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One of the missions I originally set for myself on Digging the Dirt was to show that New Zealand was archaeologically exciting and dynamic.  Tonight’s instalment of Marae DIY on Maori TV has to be a great example of this.  As part 2 of a double feature the Marae DIY team are undertaking the restoration of an archaeological site, Ongarahu Pa in the Western Bay of Plenty.

This is the first of this type of restoration to be attempted by the series makers. The first episode last Wednesday saw the collaborative community project bringing together iwi, council, NZHPT, scientists, engineers and a television crew to:

Landscape and stabilise the Pa site, add planting and erect manuka palisades.

What struck me watching the episode was that collaborative discussions involving heritage do not happen very often in the public arena in New Zealand;

Where you see and hear real thoughts and opinions, about a subject that is often fraught with different perspectives, and potentially, desired outcomes.

What seemed to be common to all of the people interviewed on the programme, and to my mind aided the success of the project, was that everybody was working to a common goal:

The stabilisation, protection and educational aspect of a Pa site

Unity of this kind can never be underestimated on any project, and is particularly exciting when there is the opportunity for and recognition of knowledge to be shared.

Archaeology in the New Zealand context (and also in many countries where colonisation has occurred), is inexplicably inter-twined with anthropology, ethnography and history.  Because of this, and this really should be the exciting bit,

Oral histories, written texts and science can sit side by side.  This in turn can lead to better communication, understanding and education…for all involved.

Luckily for me Dr Louise Furey, the archaeologist on the programme, and Julie Sparham, Pirirakau, gave an interesting presentation about the collaboration to the New Zealand Archaeological Association conference last month, where they continued to demonstrate positive relationships being built between iwi and heritage specialists. 

The Format:

Through the format of the episode (I don’t know if it followed the regular format — but was distinctly recognisable as a tried and true example used on the UK archaeology series Time Team), conversations and scenes switched between the

iwi voice and perspective, the site and DIY team, the ‘Pakeha’ voice and perspective (including the council, archaeology, engineering etc) and back to the DIY team and site again.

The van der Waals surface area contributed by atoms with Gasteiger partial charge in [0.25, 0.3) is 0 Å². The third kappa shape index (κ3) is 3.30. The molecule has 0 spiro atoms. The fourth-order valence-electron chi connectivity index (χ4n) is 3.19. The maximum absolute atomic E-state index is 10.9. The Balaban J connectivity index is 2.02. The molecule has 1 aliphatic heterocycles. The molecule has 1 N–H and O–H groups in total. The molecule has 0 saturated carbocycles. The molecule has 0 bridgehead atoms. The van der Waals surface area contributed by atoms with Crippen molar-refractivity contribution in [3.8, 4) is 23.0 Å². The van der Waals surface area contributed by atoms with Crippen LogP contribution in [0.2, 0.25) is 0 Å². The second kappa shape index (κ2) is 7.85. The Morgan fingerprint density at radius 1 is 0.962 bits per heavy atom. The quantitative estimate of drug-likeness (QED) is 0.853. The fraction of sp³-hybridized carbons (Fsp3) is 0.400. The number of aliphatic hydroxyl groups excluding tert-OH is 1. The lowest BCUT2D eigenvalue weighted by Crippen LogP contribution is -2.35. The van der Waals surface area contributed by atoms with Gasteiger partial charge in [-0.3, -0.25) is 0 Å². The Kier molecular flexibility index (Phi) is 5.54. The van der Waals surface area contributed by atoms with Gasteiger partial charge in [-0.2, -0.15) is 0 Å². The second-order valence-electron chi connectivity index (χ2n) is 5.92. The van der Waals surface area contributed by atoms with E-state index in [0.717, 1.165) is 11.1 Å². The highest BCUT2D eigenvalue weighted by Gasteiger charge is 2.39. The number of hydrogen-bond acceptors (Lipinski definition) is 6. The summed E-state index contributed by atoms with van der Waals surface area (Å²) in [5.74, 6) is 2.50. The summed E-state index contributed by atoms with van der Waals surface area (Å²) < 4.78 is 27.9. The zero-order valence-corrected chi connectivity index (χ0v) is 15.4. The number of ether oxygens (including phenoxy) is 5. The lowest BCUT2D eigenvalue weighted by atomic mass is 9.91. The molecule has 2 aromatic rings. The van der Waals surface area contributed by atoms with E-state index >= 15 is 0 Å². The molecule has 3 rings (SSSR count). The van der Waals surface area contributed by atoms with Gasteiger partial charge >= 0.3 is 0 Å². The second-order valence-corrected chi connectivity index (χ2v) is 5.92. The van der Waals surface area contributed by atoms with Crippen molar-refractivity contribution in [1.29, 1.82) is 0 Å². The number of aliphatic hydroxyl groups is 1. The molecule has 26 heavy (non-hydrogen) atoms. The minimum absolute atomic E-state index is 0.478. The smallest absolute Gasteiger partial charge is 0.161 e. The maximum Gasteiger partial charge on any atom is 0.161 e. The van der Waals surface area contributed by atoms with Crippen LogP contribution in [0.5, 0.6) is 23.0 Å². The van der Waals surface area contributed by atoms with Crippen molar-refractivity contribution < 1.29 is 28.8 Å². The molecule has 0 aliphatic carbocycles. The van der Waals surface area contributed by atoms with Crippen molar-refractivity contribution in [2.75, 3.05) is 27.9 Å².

It felt like this cyclic technique worked because it allowed for the layering of small pieces of information, but showed a clear link between them, which led us through the episode, creating a multi-disciplinary and bi-cultural story.

There was also plenty of digger action, DIY and building dilemmas, and people standing in the trenches leaning on shovels.  What I am getting at, is real life action which anybody who has worked outside, in the garden, renovating their home or working on the road, would identify with.  In fact I would bet that if the kids are up at this time of night, they would like the digger action and great big holes being dug too!

And in true telly and multi movie style the episode ended on a ‘wanting more’ scenario…

previously undiscovered archaeology had been found….!

Excellent…the next programme for the reveal is tonight.

Different Perspectives

Viewing the Pa through different eyes and perspectives was probably my favourite element of the episode, and what made this a programme feel that it could only have been made in Aoteoroa — New Zealand (that and the bi-lingual content).

These voices allowed the layers and context of the archaeology (and I am focussing on archaeology because that is what I do) to be widened with allegory and personification of the site.

A favourite moment for me near the beginning of the episode saw presenter Te Ori Paki observing that the trenches felt like arteries to the pa; pathways for the blood to nourish the pa, the tangata, the whenua.